The book analyzes the presidencies of three neighboring Central European countries – Poland, the Czech Republic and Slovakia – in the context of their interactions with cabinets (and prime ministers), parliaments and the constitutional courts, all which have proved crucial actors in the region’s political and constitutional battles.
Using both institutional and behavioral perspectives along with an innovative definition of semi-presidentialism, the book argues that presidential powers – rather than the mode of the election of the president – are crucial to the functioning of the regimes and their classification into distinctive regime types. Focusing on intra-executive conflicts and the interaction of the president with other constitutional players it argues that, regardless of the mode of the election of the president, regimes have traditionally been very similar not only in their institutional settings, but also in the way they function. Finally, it shows that Poland, the Czech Republic and Slovakia should be classified as parliamentary regimes.
This text will be of key interest to scholars and students of Central and East Europe studies/politics, post-Communist studies, presidential studies and more broadly to political elites and institutions, comparative politics and legislative studies.
1. Theory and Concepts: Between Parliamentarism and Semi-Presidentialism
2. Origins and Developments of the Central European Regimes’ Institutional Settings
3. Formal Presidential Powers
4. Presidential Powers in Practice
6. Beyond the Constitutions – Other Factors Affecting the Presidential Power
7. Classification of Central European Regimes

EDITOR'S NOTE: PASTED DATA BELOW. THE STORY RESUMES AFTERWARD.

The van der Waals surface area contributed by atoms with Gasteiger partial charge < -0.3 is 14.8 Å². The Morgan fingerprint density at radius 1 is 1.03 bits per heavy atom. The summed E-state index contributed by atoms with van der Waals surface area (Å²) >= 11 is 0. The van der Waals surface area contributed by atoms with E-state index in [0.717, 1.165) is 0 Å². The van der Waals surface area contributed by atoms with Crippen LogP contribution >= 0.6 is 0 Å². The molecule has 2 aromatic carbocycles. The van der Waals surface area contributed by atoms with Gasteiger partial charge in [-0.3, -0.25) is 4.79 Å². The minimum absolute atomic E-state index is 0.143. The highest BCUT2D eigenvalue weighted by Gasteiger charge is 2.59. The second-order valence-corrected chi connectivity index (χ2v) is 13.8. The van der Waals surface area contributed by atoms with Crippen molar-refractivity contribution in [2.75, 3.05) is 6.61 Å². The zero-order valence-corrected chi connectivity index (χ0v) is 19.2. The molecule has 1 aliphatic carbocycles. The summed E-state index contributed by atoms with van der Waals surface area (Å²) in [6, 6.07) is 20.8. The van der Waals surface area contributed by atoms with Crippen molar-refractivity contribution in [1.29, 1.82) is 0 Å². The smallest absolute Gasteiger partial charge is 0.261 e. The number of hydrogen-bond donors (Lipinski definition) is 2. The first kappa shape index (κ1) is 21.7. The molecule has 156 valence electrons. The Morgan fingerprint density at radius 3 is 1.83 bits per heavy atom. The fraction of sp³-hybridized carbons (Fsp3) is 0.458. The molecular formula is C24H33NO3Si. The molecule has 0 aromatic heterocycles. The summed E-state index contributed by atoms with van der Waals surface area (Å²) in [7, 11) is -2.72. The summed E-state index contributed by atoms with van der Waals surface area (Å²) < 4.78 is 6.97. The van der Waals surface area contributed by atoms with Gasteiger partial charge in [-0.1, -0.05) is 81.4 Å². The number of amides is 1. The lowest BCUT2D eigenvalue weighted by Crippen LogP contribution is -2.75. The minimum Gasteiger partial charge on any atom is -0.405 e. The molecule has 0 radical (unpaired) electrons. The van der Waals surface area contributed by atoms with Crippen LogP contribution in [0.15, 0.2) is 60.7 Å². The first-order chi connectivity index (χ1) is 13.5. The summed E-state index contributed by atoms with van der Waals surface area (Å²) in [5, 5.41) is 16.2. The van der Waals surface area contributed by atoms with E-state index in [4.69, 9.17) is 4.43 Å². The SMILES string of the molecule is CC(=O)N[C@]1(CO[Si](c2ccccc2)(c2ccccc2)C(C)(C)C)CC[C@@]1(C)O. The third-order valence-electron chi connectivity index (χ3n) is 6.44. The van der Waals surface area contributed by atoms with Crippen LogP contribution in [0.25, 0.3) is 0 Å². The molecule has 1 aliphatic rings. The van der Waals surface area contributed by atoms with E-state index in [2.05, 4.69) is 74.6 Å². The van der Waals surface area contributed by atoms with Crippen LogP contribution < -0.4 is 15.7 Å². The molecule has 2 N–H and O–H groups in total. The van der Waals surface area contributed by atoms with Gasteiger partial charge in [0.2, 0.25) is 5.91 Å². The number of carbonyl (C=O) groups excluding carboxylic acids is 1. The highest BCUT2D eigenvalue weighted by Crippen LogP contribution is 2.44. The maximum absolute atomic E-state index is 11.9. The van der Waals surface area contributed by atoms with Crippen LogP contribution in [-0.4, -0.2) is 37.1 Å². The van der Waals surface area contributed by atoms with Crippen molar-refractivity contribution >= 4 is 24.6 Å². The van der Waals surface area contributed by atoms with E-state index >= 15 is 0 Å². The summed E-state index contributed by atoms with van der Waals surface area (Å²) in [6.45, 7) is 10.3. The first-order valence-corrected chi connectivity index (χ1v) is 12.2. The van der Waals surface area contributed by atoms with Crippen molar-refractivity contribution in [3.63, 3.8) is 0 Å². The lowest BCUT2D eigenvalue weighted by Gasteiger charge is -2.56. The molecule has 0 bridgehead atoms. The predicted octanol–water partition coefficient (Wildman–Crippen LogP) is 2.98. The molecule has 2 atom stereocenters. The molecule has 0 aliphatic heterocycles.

All political systems are governed by ruling elites – presidents, prime ministers, ministers, civil servants, judges, mayors and councillors all play important roles in running our lives, while beyond the state people are picked to run international organizations. Social elites, such as global business or media tycoons, religious or ethnic leaders, play a major role influencing public policy. The books in this series examine all such political and social elites within local, national and international arenas. We are interested in theoretical and empirical analyses of elites. Whilst elites have been studied in the past, modern computing and electronic data-collection facilities mean that for the first time comprehensive information on the personal characteristics of elites, including factors such as birthplace, age, and social and educational background, can relatively easily be gathered. We can explore the ways in which people enter the elite, the networks they form and the policies they effect. Modern techniques open up exciting opportunities to examine our governors, their actions and interactions in more detail than ever before.